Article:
I would worry more about genetic engineering going wrong before nanotech.

posted by plinth at 12:40 PM on March 22, 2000


I guess I'm nearly the only old fogey participating here. Y'all don't remember "Duck, and cover!" do you?

When I was in grade school, we not only had fire drills, we had air raid drills where we practiced what to do when the Russians dropped the bomb on us. What Bill Joy is afraid of is meager compared to the Cold War.

When you go back in history, you find that a lot of people thought the invention of the steam engine and the resulting industrial revolution would result in the end of the human race. (Go back and watch a copy of "Metropolis"; it's out on DVD now and well worth your time.)

"The imminent end of the human race" has appeared so many times I've lost count.
posted by Steven Den Beste at 6:42 PM on March 22, 2000

Reminds of me I this class I took last where we looked at the Unabomber's manifesto. While Theodore Kaczynski is a nutter, let's remember he's an intelligent nutter. By reading his manifesto you can see he had some problems in his childhood and makes a number of outlandish statements, however, in between a lot of his rubbish is some gems.

With all this technology has our quality of life really improved?
If so, then why are some many people today depressed?

posted by jay at 6:50 PM on March 22, 2000

Mmmmm... great mathematical or technical ability doesn't tend to be coupled with great acuity in philosophical or social observation. People who devote great effort to seeing the world from a specific perspective seem to be incurably naive or simplistic when putting forth a large system of original thoughts from other perspectives. "Don't generalize!" But it's true. A good contemporary example is Ray Kurzweil: great, great technical genius, but he has no clue when it comes to even basic thinking about the human brain. You could claim Blaise Pascal to be an exception, but I hear that the Pensees are highly derivative (at a deep level, y'know) by Montaigne.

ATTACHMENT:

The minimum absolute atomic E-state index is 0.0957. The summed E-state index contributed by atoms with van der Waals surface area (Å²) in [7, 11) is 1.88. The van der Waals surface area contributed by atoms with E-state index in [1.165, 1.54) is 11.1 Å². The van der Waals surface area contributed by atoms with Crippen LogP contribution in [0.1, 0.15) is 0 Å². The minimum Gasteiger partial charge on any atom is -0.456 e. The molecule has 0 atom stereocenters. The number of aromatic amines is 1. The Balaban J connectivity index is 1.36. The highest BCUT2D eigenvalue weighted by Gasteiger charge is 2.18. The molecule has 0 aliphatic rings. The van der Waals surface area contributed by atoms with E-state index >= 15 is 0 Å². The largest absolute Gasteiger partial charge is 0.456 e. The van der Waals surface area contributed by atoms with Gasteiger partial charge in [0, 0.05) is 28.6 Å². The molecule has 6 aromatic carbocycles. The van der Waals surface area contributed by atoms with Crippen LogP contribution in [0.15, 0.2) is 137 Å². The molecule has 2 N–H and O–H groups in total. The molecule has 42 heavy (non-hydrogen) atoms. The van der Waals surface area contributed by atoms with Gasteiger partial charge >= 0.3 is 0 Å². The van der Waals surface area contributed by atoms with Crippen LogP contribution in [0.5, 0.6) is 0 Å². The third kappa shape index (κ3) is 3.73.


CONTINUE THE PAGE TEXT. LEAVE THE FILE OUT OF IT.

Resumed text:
As to jay's last two questions, "Yes" and "Perhaps too-high population density" let alone that we can't rightly know how many people in the past were depressed. What are the historical trends in suicide statistics? And more public awareness of "depression" will bring a higher rate of report.
posted by EngineBeak at 9:24 PM on March 22, 2000

I think it's we who are being naive if we think that GNR might not be really dangerous. The bottom line is we don't know, so all I can say now is 'yes it will' and all you can say is 'no it won't'. But I think it would be wise to be cautious.

The destruction of our biosphere would not be meager compared to the Cold War.

I'm on Jay's meme here. I love tech, but I think we should be critical about quality of life and the forward march of progress.
posted by Sean Meade at 7:23 AM on March 23, 2000